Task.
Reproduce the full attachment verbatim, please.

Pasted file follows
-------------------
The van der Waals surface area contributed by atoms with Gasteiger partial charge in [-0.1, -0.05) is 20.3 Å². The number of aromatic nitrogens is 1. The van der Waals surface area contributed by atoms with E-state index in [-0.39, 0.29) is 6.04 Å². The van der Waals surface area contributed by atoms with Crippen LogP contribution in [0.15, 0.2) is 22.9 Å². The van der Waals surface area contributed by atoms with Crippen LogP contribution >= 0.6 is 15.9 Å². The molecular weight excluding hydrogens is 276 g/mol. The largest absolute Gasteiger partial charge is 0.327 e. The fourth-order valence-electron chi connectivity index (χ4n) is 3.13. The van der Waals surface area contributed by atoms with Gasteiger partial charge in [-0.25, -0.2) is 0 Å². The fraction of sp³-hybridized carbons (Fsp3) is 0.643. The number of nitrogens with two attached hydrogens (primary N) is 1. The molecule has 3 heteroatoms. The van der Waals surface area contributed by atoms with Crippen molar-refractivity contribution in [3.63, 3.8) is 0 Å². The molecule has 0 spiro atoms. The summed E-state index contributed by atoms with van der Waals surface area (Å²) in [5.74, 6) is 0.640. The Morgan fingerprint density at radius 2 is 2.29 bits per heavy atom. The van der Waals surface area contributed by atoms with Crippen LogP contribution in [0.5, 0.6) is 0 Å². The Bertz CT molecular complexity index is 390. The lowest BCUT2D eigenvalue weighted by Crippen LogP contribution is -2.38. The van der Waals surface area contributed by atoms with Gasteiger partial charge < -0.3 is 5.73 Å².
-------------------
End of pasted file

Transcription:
The van der Waals surface area contributed by atoms with Gasteiger partial charge in [-0.1, -0.05) is 20.3 Å². The number of aromatic nitrogens is 1. The van der Waals surface area contributed by atoms with E-state index in [-0.39, 0.29) is 6.04 Å². The van der Waals surface area contributed by atoms with Crippen LogP contribution in [0.15, 0.2) is 22.9 Å². The van der Waals surface area contributed by atoms with Crippen LogP contribution >= 0.6 is 15.9 Å². The molecular weight excluding hydrogens is 276 g/mol. The largest absolute Gasteiger partial charge is 0.327 e. The fourth-order valence-electron chi connectivity index (χ4n) is 3.13. The van der Waals surface area contributed by atoms with Gasteiger partial charge in [-0.25, -0.2) is 0 Å². The fraction of sp³-hybridized carbons (Fsp3) is 0.643. The number of nitrogens with two attached hydrogens (primary N) is 1. The molecule has 3 heteroatoms. The van der Waals surface area contributed by atoms with Crippen molar-refractivity contribution in [3.63, 3.8) is 0 Å². The molecule has 0 spiro atoms. The summed E-state index contributed by atoms with van der Waals surface area (Å²) in [5.74, 6) is 0.640. The Morgan fingerprint density at radius 2 is 2.29 bits per heavy atom. The van der Waals surface area contributed by atoms with Crippen LogP contribution in [0.5, 0.6) is 0 Å². The Bertz CT molecular complexity index is 390. The lowest BCUT2D eigenvalue weighted by Crippen LogP contribution is -2.38. The van der Waals surface area contributed by atoms with Gasteiger partial charge < -0.3 is 5.73 Å².